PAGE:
Well, well, well… Matt Horn’s blog meets an upcoming comic book movie. Seems to be a running theme, right? And I’m rollin’ with it because these two forces will collide again when Warner Bros. releases “Man Of Steel” on June 14th. Before we get to MOS, I’m going to rewind a bit. Going back to the most recent Superman film and reviewing “Superman Returns”.
Zack Snyder’s “Man Of Steel” is just a tad over 2 weeks away from being released in the U.S. Even though “Man Of Steel” is completely unrelated to Bryan Singer’s 2006 Superman interpretation “Superman Returns”, I decided to refresh myself with “Superman Returns” for compare & contrast purposes for when I eventually see Zack Snyder’s new Superman flick.
I’m going on record – right here, right now. In my opinion, there is a 0% chance that “Man Of Steel” is a flop. The creative team of Zack Snyder and Christopher Nolan are too good to let MOS be a flop. After Bryan Singer’s Superman attempt fell flat, DC & Warner Bros. realize they’re up against the wall and CANNOT strikeout with Superman again, or they will completely lose interest in the property. Oh yeah, everyone’s hope for a Justice League movie would evaporate too if “Man Of Steel” doesn’t soar.
So let me get to the reason for this blog: Part 1 – “Superman Returns”
“Superman Returns” to me was a whole lot of nothing. I remember liking it more the previous times I watched it. Sure, we got to see Superman fly around, avert some disasters, and “save the day”. But when the credits started to roll, I didn’t feel like this movie took me anywhere. There wasn’t really a plot, so there wasn’t really a resolution. It was literally just frames with familiar characters viewers recognized from the comics books or previous movies.
I realize Bryan Singer tried to be epic, while doing his best Richard Donner impersonation with “Superman Returns”, but he missed the mark big time. The third act really had no punch. Singer tries to portray Superman as the epic hero he is, by saving all of America. But only 4 or 5 characters actually even know that America is even in danger. Which doesn’t have an epic ring to me. The people in Metropolis probably felt like this were just dealing with an earthquake. Granted, Superman did actually save some lives during the earthquake, but that scene didn’t really add anything overly important. Just a chance for fans to see Superman use his abilities.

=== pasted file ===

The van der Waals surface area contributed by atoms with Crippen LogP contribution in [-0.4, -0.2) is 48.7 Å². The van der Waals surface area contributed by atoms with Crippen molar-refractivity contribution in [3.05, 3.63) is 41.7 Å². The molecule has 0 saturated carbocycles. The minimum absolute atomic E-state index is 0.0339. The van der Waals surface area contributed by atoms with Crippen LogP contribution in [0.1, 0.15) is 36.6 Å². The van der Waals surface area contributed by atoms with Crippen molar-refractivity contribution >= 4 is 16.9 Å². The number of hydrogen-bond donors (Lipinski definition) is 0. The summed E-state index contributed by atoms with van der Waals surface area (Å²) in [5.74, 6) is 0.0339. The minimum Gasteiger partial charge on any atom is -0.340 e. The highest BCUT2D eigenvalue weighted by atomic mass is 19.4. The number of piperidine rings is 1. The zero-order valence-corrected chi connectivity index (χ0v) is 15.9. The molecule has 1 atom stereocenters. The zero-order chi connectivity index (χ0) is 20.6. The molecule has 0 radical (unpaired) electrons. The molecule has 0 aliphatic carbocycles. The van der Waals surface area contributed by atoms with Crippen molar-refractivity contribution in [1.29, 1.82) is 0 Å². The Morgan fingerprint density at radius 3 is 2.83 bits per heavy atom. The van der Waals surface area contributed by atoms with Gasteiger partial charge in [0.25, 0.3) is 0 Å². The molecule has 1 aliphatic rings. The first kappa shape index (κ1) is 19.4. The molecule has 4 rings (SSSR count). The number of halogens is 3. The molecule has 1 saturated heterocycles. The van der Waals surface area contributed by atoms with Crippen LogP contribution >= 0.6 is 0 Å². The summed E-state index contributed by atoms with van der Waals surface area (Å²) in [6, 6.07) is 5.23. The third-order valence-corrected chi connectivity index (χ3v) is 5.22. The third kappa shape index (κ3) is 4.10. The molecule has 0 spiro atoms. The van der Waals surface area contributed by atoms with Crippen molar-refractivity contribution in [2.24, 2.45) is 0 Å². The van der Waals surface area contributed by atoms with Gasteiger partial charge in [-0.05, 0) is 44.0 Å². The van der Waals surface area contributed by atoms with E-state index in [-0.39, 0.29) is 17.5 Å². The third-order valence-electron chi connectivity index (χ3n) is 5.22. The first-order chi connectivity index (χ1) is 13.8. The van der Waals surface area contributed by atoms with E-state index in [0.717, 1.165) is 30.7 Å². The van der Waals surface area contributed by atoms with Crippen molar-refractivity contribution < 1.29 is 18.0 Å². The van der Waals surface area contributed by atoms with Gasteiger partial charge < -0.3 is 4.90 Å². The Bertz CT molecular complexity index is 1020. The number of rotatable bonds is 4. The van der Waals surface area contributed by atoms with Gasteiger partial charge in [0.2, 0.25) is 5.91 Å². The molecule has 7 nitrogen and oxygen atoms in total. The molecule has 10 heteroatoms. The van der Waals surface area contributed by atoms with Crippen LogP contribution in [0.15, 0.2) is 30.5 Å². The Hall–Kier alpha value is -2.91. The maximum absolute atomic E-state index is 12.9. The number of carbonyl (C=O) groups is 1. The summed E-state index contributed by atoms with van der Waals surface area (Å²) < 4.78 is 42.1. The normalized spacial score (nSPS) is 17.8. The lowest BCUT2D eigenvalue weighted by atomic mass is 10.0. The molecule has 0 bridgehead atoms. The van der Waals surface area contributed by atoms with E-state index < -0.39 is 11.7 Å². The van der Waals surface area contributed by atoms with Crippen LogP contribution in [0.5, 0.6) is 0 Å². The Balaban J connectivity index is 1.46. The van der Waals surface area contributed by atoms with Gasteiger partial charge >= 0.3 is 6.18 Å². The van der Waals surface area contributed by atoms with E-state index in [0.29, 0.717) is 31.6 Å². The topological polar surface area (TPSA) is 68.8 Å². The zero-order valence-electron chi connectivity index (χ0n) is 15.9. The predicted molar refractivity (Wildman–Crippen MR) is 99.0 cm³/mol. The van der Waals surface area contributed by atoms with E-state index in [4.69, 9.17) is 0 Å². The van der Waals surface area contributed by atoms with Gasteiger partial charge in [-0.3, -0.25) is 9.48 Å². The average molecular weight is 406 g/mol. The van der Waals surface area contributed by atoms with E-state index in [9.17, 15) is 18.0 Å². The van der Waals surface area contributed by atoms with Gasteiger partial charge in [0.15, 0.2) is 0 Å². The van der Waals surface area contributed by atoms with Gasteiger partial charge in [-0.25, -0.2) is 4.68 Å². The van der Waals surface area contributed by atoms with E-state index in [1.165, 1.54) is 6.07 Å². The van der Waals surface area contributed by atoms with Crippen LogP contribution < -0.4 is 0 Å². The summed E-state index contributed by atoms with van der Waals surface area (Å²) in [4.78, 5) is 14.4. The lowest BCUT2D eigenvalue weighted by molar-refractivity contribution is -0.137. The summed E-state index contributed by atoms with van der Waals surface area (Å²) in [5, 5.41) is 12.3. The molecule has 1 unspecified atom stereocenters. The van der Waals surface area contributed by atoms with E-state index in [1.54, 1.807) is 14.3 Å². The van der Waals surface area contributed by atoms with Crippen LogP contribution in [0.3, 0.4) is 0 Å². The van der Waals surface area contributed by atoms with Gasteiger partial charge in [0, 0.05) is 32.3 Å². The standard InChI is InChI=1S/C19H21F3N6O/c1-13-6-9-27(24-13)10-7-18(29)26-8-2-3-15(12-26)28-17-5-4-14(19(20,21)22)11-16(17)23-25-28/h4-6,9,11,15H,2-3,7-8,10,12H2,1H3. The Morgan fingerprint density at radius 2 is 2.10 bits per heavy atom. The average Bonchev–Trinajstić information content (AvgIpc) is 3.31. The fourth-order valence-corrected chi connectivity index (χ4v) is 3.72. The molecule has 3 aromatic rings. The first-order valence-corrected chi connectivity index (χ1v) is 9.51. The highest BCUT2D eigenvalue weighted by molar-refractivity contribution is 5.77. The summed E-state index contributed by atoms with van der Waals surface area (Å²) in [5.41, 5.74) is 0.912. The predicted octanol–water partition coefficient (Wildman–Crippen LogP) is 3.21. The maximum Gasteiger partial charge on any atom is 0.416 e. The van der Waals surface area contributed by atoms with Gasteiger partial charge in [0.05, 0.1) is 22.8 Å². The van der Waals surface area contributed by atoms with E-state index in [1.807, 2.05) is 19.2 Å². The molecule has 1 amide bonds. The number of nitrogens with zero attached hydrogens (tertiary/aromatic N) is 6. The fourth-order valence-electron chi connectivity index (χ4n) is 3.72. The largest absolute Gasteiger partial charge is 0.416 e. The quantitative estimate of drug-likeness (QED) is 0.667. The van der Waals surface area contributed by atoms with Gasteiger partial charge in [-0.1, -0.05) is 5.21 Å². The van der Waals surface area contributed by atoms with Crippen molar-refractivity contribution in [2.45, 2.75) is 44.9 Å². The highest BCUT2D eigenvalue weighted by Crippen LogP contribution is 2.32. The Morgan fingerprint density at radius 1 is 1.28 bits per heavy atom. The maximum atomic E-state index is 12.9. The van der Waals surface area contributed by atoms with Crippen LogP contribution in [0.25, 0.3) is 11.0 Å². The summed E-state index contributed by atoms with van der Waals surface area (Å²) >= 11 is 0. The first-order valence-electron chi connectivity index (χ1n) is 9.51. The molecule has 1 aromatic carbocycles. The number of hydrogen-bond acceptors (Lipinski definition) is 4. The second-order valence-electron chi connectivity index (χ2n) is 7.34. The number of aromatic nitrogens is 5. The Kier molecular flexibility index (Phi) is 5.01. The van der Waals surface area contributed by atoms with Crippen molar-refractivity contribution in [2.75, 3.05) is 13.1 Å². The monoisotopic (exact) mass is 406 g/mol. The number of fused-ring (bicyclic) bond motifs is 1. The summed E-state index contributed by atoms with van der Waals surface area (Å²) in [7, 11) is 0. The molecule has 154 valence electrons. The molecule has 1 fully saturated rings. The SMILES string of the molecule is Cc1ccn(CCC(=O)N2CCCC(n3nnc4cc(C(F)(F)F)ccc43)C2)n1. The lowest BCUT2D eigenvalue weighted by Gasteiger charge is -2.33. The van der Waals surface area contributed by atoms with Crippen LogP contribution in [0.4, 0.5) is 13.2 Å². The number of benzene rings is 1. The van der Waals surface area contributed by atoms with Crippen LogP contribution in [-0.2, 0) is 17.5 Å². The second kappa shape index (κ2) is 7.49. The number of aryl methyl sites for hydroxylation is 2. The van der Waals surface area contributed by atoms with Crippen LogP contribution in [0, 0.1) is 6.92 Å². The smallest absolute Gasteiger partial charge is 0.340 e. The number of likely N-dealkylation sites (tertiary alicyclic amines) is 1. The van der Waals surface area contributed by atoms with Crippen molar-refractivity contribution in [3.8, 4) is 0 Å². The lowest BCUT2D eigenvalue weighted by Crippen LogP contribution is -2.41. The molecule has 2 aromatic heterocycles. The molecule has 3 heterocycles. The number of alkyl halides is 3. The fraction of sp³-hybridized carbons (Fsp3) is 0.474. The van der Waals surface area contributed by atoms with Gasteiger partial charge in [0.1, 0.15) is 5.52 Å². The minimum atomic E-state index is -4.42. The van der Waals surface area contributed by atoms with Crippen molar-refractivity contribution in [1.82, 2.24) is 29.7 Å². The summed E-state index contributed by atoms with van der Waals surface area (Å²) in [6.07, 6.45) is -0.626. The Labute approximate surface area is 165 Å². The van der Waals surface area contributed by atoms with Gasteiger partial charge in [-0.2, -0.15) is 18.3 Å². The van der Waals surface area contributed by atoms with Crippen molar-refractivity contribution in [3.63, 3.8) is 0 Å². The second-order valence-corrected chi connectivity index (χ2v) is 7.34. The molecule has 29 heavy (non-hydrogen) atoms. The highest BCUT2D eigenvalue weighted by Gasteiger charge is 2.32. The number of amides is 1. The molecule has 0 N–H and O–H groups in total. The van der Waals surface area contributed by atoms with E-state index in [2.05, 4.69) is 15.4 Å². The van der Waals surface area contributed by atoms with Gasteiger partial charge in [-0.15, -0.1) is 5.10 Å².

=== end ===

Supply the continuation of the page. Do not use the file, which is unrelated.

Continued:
I guess I’m just disappointed that it’s implied that Superman stands for truth, justice, and the American way. There’s no journey Superman’s character goes on, he’s just… blah. Heaven forbid Bryan Singer actually try to develop Superman… or any of the characters for that matter.
Lois Lane was in this film because everyone knows Superman loves Lois. Jimmy Olsen was in the Daily Planet because everyone knows he works alongside Clark and Lois. Lex Luthor was in this movie because writers knew he is Superman’s greatest villain. These characters all had a little interaction, but what was the purpose? Everything was just really misguided. I feel like Kevin Spacey, who worked with Bryan Singer in “The Ususal Suspects” (which I loved), must have been crazy excited to land the role of Lex Luthor, and overly bummed when he saw the final product. Spacey’s life motto probably goes something like this since being in “Superman Returns”: Friends don’t let friends act in Bryan Singer films…
I guess the moral of this post is this: “Superman Returns” was bad and don’t let Bryan Singer near any projects that have potential. I want to be excited for the next X-Men film – Days of Futures Past, but with Singer attached, its worrisome.
Go see Zack Snyder’s “Man Of Steel” on June 14th!!!! I promise, you won’t regret it.